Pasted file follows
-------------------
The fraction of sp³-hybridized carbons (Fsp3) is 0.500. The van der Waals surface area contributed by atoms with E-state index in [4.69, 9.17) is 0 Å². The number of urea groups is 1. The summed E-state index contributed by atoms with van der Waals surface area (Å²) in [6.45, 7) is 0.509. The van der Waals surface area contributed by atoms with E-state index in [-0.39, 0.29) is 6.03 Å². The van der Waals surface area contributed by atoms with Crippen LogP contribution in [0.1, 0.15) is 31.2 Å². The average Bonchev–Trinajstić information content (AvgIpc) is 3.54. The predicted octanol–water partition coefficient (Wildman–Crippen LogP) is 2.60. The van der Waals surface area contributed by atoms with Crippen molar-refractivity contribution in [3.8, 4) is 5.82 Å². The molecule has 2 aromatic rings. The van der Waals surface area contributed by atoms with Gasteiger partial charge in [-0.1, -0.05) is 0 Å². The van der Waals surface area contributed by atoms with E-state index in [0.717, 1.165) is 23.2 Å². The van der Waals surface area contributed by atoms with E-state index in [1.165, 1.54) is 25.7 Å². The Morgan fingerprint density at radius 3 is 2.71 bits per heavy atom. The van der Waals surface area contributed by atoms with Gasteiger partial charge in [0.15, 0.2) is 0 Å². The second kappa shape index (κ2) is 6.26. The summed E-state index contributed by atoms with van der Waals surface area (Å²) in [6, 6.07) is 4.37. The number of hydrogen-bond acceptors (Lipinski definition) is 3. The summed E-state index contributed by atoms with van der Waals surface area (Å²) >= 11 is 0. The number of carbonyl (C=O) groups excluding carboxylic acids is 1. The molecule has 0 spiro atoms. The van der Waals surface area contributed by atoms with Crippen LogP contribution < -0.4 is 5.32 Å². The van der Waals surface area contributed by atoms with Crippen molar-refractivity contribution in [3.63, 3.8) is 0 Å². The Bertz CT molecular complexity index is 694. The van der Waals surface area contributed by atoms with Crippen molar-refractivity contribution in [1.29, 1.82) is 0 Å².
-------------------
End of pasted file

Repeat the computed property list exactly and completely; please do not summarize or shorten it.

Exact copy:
The fraction of sp³-hybridized carbons (Fsp3) is 0.500. The van der Waals surface area contributed by atoms with E-state index in [4.69, 9.17) is 0 Å². The number of urea groups is 1. The summed E-state index contributed by atoms with van der Waals surface area (Å²) in [6.45, 7) is 0.509. The van der Waals surface area contributed by atoms with E-state index in [-0.39, 0.29) is 6.03 Å². The van der Waals surface area contributed by atoms with Crippen LogP contribution in [0.1, 0.15) is 31.2 Å². The average Bonchev–Trinajstić information content (AvgIpc) is 3.54. The predicted octanol–water partition coefficient (Wildman–Crippen LogP) is 2.60. The van der Waals surface area contributed by atoms with Crippen molar-refractivity contribution in [3.8, 4) is 5.82 Å². The molecule has 2 aromatic rings. The van der Waals surface area contributed by atoms with Gasteiger partial charge in [-0.1, -0.05) is 0 Å². The van der Waals surface area contributed by atoms with E-state index in [0.717, 1.165) is 23.2 Å². The van der Waals surface area contributed by atoms with E-state index in [1.165, 1.54) is 25.7 Å². The Morgan fingerprint density at radius 3 is 2.71 bits per heavy atom. The van der Waals surface area contributed by atoms with Gasteiger partial charge in [0.15, 0.2) is 0 Å². The second kappa shape index (κ2) is 6.26. The summed E-state index contributed by atoms with van der Waals surface area (Å²) in [6, 6.07) is 4.37. The number of hydrogen-bond acceptors (Lipinski definition) is 3. The summed E-state index contributed by atoms with van der Waals surface area (Å²) >= 11 is 0. The number of carbonyl (C=O) groups excluding carboxylic acids is 1. The molecule has 0 spiro atoms. The van der Waals surface area contributed by atoms with Crippen LogP contribution < -0.4 is 5.32 Å². The van der Waals surface area contributed by atoms with Crippen molar-refractivity contribution in [3.63, 3.8) is 0 Å². The Bertz CT molecular complexity index is 694. The van der Waals surface area contributed by atoms with Crippen molar-refractivity contribution in [1.29, 1.82) is 0 Å².